More than 30 notices related to Thailand's palace staff were made public on the Royal Gazette website last week, providing a rare window into the preferences of newly installed King Maha Vajiralongkorn.
The 64-year-old monarch, who was installed in December after the death of his revered father, King Bhumibol Adulyadej, is presiding over mourning rites, which are expected to last a year.
The notices, issued on various dates and signed by Prime Minister Prayut Chan-o-cha, also suggest that a shake-up has been taking place among palace staff.
One notice said that King Vajiralongkorn stripped an army major-colonel of his rank last month for "improper manner and behaviour" and "disputing royal observation". In the same notice, the offending major-colonel was also described as "arrogant", "negligent", "insubordinate" and "lazy".
Another commander was similarly stripped of her rank last month because she "did not improve herself, lacked enthusiasm, was idle and lacked correct judgment".
At least four other officers were stripped of their ranks because they had been promoted twice in six months against the rules.
Meanwhile, royal decorations were granted to 25 officers serving in King Vajiralongkorn's royal guard unit, and privy councillor Kampanat Ruddit.
These recent announcements come on the back of very public downfalls of some of the King's senior aides.
Last month, the grand chamberlain in charge of security and special affairs, Jumpol Manmai, was sacked for allegedly committing grave misconduct and having political interests deemed harmful to national security.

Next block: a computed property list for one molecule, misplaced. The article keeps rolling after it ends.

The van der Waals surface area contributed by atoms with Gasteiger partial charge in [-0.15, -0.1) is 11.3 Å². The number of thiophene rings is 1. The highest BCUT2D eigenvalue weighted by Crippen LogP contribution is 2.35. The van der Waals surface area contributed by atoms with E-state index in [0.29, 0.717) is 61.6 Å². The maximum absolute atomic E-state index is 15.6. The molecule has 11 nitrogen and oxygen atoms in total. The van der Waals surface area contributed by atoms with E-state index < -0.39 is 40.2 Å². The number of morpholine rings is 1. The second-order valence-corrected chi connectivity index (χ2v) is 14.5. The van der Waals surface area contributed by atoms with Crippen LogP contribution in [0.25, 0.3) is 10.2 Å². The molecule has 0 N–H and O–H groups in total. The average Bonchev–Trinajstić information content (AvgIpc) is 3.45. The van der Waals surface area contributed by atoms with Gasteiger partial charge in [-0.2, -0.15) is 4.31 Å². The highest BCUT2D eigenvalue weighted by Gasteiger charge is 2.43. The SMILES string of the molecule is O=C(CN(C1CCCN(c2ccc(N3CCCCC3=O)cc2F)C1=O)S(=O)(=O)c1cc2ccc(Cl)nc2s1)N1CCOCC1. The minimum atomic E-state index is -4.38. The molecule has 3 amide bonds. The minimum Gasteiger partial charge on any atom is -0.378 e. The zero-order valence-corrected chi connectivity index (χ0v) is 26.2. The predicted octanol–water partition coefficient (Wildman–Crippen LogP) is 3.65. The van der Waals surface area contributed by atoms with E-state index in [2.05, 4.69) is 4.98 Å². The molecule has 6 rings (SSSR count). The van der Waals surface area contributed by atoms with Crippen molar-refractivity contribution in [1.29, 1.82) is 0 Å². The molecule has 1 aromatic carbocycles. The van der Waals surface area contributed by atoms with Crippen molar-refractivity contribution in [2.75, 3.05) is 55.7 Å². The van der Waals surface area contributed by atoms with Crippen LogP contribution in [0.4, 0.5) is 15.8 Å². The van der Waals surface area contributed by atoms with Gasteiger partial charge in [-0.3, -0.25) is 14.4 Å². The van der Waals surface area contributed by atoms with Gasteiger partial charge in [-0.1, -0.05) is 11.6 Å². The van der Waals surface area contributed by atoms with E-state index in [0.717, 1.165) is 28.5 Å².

He was later sentenced to three years in jail for abusing his authority and having a house which encroached on public land.
Before him, Chitpong Thongkum, an air vice-marshal who had served in the King's bodyguard unit, was fired and stripped of all military ranks for reportedly stealing royal property and disclosing the King's health records.
Thai media reports on these developments are generally restrained because of the country's harsh lese majeste law, which allows for someone to be jailed for up to 15 years on each count of insult or defamation against the King, Queen, heir apparent or regent. Lese majeste defendants are usually denied bail.
But, given the venerated position of one of the world's richest monarchies, King Vajiralongkorn's decisions are scrutinised for clues on the nation's future direction.
The King, whose endorsement is needed to promulgate laws and Constitutions, earlier this year requested changes to a draft Constitution that had already been passed in a referendum last August.
The sections to be amended pertain to his authority, which analysts expect to be bolstered.
In order to facilitate the King's request, the military-installed legislature convened a special session to expedite amendments to the interim Constitution operational now.
Thailand's military government has repeatedly pushed back its projected date for fresh elections after coming into power in a 2014 coup.
On Thursday, deputy government spokesman Werachon Sukondhapatipak said that polls would be held no later than 19 months after the new Constitution is promulgated.
In the meantime, political gatherings remain banned and the government has invited various political factions for talks to find ways out for the politically riven nation.